When we think of killers, we often conjure images of shadowy figures lurking in the dark waiting to snatch our life away. Rarely do we picture hamburgers, processed foods, or sugar. Yet, the American diet has cemented itself as the largest killer in this country, by far.
In the United States alone, chronic diseases are responsible for seven of ten deaths each year. Imagine that! Picture ten of your friends and colleagues, and now come to grips with the fact that seven of them will likely die from diabetes, heart disease, or cancer. The figures are alarming. The good news is that, with the correct diet, most of these premature deaths are preventable.
Doctors are overwhelmed with sick patients who look to them as the superheroes tasked with saving them. But the current healthcare system doesn’t arm them with all the tools they need. The vast majority of doctors aren’t trained in nutritional or integrative healthcare, and they usually have about 15 minutes per visit with their patients. Then it’s on to the next appointment.
Doctors know there has to be a better strategy. They know they need more resources if they are to help these victims fight back against disease, to say nothing of arming their patients with the tools for preventing them in the first place. This is where leveraging a new set of treatment practices, combined with technology, comes into play.
Nearly a thousand health care providers gathered in Anaheim last week for the International Plant-Based Nutrition Healthcare Conference to learn about the benefits of a plant-based diet. Attendance has more than quadrupled since its inception just four years ago, and doctors from more than a dozen countries were there. It’s part of a growing trend to help healthcare providers learn more about the positive impact diet and lifestyle has on patient health.
One of the many prominent attendees was Dr. Rob Ostfeld, a cardiologist from Montefiore Medical Center in New York City. We talked by phone after the conference, and he stressed the importance of dietary changes to attack our healthcare crisis, stating, ‘I absolutely believe that a plant-based diet should be the cornerstone for treating and preventing many chronic diseases.’
Kaiser Permanente , the largest managed-care company in the United States, is one of a growing number of major healthcare companies that recommend a plant-based diet as a cost-effective way to help combat chronic disease. More than 100 healthcare providers from Kaiser were in attendance in Anaheim. It is a sign of the times.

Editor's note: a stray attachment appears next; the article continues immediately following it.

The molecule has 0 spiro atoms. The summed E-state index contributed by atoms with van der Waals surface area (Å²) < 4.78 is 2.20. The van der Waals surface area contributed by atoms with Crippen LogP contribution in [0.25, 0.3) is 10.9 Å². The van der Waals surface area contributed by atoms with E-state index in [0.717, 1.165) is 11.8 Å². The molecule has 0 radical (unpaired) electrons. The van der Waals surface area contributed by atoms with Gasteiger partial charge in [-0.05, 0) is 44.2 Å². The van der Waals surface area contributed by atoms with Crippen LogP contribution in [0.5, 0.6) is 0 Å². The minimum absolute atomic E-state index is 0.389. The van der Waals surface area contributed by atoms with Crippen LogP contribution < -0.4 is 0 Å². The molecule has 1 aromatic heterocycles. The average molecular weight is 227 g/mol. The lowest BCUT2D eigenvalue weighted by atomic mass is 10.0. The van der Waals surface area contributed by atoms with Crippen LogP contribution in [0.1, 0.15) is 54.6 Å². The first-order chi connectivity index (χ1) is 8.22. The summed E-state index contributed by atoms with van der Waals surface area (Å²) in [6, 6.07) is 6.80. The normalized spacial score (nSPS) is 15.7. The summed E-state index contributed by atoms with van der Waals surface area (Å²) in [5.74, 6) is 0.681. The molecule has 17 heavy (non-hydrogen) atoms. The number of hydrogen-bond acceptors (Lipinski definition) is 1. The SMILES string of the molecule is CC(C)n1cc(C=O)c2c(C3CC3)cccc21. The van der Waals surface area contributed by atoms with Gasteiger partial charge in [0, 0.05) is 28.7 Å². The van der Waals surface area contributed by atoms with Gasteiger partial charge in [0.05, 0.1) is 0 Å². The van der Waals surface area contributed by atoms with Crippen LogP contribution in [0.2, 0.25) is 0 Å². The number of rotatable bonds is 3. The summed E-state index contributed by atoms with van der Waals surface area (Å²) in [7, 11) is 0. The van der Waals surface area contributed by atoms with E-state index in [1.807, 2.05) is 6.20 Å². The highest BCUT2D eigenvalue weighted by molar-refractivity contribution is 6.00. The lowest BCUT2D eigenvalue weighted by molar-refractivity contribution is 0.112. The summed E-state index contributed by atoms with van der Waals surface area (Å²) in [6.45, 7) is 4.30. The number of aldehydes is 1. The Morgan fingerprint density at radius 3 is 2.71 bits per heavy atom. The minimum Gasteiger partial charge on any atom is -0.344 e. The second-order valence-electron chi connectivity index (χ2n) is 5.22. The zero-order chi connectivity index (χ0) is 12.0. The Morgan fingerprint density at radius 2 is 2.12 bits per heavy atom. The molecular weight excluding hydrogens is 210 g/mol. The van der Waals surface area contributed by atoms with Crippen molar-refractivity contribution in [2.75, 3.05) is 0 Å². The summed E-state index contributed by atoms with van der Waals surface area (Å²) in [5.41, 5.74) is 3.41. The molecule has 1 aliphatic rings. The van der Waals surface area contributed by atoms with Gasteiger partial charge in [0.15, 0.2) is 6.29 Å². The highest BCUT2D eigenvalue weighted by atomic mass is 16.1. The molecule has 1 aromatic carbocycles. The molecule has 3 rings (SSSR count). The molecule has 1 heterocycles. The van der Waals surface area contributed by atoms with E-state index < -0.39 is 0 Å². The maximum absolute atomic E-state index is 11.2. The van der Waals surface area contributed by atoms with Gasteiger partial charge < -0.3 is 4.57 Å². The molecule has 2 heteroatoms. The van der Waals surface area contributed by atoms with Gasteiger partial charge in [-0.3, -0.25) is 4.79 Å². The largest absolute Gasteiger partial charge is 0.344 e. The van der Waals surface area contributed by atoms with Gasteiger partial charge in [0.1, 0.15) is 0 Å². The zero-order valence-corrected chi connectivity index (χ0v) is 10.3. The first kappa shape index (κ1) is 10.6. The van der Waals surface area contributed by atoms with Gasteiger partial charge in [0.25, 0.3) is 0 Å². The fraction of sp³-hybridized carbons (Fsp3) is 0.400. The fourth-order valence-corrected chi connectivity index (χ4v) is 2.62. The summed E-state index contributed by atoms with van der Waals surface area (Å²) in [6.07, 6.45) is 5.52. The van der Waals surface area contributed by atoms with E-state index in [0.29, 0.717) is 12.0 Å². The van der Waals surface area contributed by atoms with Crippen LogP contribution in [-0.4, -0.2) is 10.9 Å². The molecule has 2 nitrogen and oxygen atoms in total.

Given the fact that most physicians get less than eight hours of nutrition education while in medical school, this surge in interest is deeply hopeful. Unfortunately, most doctors will never have enough time to teach their patients how to cook or sort through recipes that could work for them. Until recently, the only tools that healthcare providers could offer their patients were books, documentaries, hand-written meal plans or informational booklets.
One popular booklet is The Plant-Based Nutrition Quick-Start Guide, written by a registered dietitian named Kayli Dice. In the past year, The Plantrician Project sold 15,000 of those booklets to healthcare providers all over the country. If doctors (and their patients) are to catalyze significant and sustainable change, they need more tools to win this fight. This is where technology can change the game.
Lighter is the first technological platform built for both healthcare providers and their patients that prescribe food as medicine. Unlike static meal plans and the tools of the past, Lighter’s software produces customizable recommendations, recipes, and grocery lists based on a family’s food preferences, health goals, allergies, schedule, kitchen equipment, etc.
Over 56 leaders in the food space were invited to share their favorite meals and plant-based food recommendations on the platform. The people who provide recommendations range from leading healthcare providers such as NY Times bestselling author Dr. Michael Greger, to athletes such as David Carter, and activists like Jon Stewart’s wife, Tracey Stewart.
Lighter is not the only company jumping in to help healthcare providers; just last week Lighter announced their partnership with Rouxbe, the world’s leading online cooking school. Rouxbe delivers training to over 200,000 home cooks, culinary students, professional cooks and healthcare professionals in over 180 countries. Chef Chad Sarno from Rouxbe took the stage on Friday night at the conference for a wildly popular cooking demonstration. Cooking demos don’t usually happen at medical conferences, but Chef Sarno sees this as an incredibly hopeful sign of change.
Culinary Rx, a partnership between The Plantrician Project and Rouxbe, is an online cooking and nutrition course that health care professionals prescribe to their patients. The course is designed to help people make a transition to a more plant-centric diet with step-by-step ease. Lighter integrates Rouxbe’s instructional cooking videos right into their recipes, so users can follow along as they make their meal.
A growing body of research shows that plant-based eating has the potential to save billions in unnecessary healthcare costs. As our country experiments with value-based healthcare, financial incentives to prevent disease and reduce unnecessary costs will begin to align within our healthcare system. Prescribing nutrition is not the same as prescribing a pill. Luckily, pioneering doctors and startups are working side-by-side to meet these challenges and transform the way we prevent, and fight, chronic disease.
In the words of Dr. Dean Ornish, the man who convinced Bill Clinton to switch to a plant-based diet, and 20+ year advisor to Hilary Clinton, ‘Don’t let anyone convince you that chronic disease is inevitable. Plant-based diets are changing the game.’
Reprinted via Forbes Magazine